They are secreted in large quantities during fetal development, puberty and pregnancy and are depleted during menopause. “For example, lowering the level of the gonad hormone estradiol during the menopausal transition can change our brain’s response to stress.”

How to protect yourself from devastating stress

In order to cope better, you can try to minimize negative factors. Expert advice can help at least partially prevent the damaging effects of stress on the brain.

What do we have to do?

  • Establish feasible control over the situation

If stress is unpredictable, you can try to control what is available – simple daily activities, for example. “Following a routine is good for development and health,” Dr. Rössler recalls. Predictability helps you withstand stress.

  • Get enough sleep at night

Stress can lead to sleep problems, and lack of sleep, in turn, exacerbates stress. “Defective nightly rest of the brain leads to the fact that those parts of it that perform higher-order functions work worse.” According to Dr. Rössler, healthy sleep habits can help. This means going to bed and waking up at the same time every day, avoiding caffeine in the afternoon and creating a relaxing atmosphere in the evening.

  • To be organized

Using different strategies to manage your workload can also reduce stress. For example, you can create a specific list of tasks every day. Then duties and deeds will no longer seem insurmountable. It also sets a clear line, the boundary of the end of the working day. “This distribution of tasks helps reduce the feeling that the brain is being bombarded,” said Kerry Ressler. It can also help predict the most stressful moments.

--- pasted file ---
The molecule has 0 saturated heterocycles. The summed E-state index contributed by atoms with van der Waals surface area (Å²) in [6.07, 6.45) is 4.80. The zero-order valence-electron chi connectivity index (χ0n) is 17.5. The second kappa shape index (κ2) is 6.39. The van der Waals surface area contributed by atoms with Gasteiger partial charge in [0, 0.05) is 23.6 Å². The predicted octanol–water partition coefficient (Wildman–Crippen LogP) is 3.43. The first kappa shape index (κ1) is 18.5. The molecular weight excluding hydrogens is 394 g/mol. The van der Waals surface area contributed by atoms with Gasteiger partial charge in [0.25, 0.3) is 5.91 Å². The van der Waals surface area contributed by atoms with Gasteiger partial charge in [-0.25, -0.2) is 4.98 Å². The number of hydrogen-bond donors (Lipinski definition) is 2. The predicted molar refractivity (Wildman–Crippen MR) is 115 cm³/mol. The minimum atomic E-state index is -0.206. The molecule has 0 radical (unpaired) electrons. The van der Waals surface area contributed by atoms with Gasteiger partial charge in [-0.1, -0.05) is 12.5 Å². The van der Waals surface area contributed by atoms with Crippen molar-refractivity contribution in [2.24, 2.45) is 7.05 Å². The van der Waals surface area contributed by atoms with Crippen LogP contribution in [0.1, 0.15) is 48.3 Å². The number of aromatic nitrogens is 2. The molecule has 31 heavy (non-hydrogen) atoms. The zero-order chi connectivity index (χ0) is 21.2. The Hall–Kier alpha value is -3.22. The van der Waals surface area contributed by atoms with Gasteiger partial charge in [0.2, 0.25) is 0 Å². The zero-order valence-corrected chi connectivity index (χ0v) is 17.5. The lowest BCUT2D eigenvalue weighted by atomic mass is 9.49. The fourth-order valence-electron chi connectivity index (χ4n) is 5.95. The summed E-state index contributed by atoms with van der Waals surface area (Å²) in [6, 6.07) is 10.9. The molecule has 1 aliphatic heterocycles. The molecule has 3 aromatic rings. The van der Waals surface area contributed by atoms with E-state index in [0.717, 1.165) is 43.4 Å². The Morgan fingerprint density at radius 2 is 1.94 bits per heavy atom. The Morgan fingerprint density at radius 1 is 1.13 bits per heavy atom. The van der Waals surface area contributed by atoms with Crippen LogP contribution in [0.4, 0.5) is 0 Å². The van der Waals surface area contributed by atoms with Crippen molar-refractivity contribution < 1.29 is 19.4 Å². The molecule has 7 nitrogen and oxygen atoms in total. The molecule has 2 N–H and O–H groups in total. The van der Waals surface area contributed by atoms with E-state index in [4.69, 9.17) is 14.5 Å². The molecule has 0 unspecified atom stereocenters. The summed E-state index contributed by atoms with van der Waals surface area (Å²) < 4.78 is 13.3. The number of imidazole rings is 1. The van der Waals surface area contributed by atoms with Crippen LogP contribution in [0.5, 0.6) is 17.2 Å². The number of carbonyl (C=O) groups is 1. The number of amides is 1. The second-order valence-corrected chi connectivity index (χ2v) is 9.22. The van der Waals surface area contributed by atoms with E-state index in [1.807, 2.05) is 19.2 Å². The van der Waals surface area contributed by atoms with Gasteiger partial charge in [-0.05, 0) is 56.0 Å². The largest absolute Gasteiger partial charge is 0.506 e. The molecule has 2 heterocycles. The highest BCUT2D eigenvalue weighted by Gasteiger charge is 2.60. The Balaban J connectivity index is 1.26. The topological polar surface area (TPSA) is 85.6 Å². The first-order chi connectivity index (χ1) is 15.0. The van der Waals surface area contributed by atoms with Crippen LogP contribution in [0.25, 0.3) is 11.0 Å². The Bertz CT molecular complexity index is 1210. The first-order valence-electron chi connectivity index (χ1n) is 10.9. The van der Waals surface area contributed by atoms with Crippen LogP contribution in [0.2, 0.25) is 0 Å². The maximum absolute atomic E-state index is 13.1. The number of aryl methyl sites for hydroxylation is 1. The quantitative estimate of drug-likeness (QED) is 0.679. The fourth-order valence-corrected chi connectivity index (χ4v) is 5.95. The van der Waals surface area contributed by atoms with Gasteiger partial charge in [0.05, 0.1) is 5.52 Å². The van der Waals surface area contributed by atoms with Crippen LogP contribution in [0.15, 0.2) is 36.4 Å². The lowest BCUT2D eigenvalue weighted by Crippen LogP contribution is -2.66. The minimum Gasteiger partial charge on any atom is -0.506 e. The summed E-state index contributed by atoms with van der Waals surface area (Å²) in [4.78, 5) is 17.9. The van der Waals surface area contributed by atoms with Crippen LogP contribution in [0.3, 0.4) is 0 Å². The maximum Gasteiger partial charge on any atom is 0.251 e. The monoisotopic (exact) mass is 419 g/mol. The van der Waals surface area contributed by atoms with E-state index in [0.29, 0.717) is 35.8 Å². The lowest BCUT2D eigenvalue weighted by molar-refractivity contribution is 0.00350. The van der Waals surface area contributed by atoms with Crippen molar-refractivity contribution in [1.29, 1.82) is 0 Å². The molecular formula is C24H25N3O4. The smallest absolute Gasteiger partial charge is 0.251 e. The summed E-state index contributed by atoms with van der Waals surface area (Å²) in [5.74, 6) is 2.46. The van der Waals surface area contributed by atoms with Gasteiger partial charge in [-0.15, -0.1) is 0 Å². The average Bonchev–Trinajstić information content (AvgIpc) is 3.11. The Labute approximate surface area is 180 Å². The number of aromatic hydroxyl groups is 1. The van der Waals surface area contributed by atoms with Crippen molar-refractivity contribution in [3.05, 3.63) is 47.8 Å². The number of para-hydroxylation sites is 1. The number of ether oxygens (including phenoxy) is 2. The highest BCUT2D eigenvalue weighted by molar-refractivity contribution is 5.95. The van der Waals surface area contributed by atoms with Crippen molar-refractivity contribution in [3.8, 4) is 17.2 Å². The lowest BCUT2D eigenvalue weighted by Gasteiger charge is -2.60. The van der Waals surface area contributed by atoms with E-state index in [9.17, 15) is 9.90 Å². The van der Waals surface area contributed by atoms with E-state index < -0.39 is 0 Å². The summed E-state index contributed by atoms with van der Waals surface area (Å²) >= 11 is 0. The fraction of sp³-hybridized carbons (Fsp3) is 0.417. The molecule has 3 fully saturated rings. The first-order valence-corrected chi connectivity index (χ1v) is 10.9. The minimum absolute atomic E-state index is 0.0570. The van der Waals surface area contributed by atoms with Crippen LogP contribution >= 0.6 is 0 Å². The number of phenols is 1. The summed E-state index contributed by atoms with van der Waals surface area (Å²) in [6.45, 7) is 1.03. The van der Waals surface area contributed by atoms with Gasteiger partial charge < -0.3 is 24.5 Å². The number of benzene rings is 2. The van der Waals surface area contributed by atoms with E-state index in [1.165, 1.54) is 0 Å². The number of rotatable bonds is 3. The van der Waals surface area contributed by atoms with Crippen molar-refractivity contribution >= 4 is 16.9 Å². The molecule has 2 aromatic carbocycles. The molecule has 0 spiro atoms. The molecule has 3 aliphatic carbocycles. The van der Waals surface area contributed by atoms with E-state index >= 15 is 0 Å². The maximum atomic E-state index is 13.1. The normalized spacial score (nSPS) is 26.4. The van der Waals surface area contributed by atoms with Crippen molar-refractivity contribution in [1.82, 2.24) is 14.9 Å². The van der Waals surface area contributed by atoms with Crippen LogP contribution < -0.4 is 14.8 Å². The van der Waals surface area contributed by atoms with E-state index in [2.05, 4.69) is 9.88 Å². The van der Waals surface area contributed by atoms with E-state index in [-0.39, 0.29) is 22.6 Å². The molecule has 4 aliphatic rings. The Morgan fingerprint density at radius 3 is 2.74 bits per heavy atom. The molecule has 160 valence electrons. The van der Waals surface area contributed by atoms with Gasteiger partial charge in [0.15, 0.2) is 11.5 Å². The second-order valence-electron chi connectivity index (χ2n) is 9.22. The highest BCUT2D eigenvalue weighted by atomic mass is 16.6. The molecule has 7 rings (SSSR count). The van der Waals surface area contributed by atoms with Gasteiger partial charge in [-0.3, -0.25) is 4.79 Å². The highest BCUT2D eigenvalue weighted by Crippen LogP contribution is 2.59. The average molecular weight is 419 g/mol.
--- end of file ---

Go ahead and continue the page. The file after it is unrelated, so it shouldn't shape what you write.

• Get help if necessary

Getting timely support can help you become more resilient and better manage stress, which ultimately helps protect your brain. Getting help early can reduce the likelihood of future health problems caused by stress.

  • Change stress

“Life without stress is not only impossible, but also likely to be quite uninteresting. In fact, a certain degree of stress helps growth, ”says Rössler. Instead of striving for his absence, the doctor recommends working on a healthier response to this factor.

Long-term brain changes

Scientists have found that chronic, that is, constant, stress can lead to brain restructuring. In animals experiencing prolonged stress, those parts of the brain that perform tasks of a higher order — for example, the prefrontal cortex — were less active, and primitive departments focused on survival, such as the amygdala, were more active.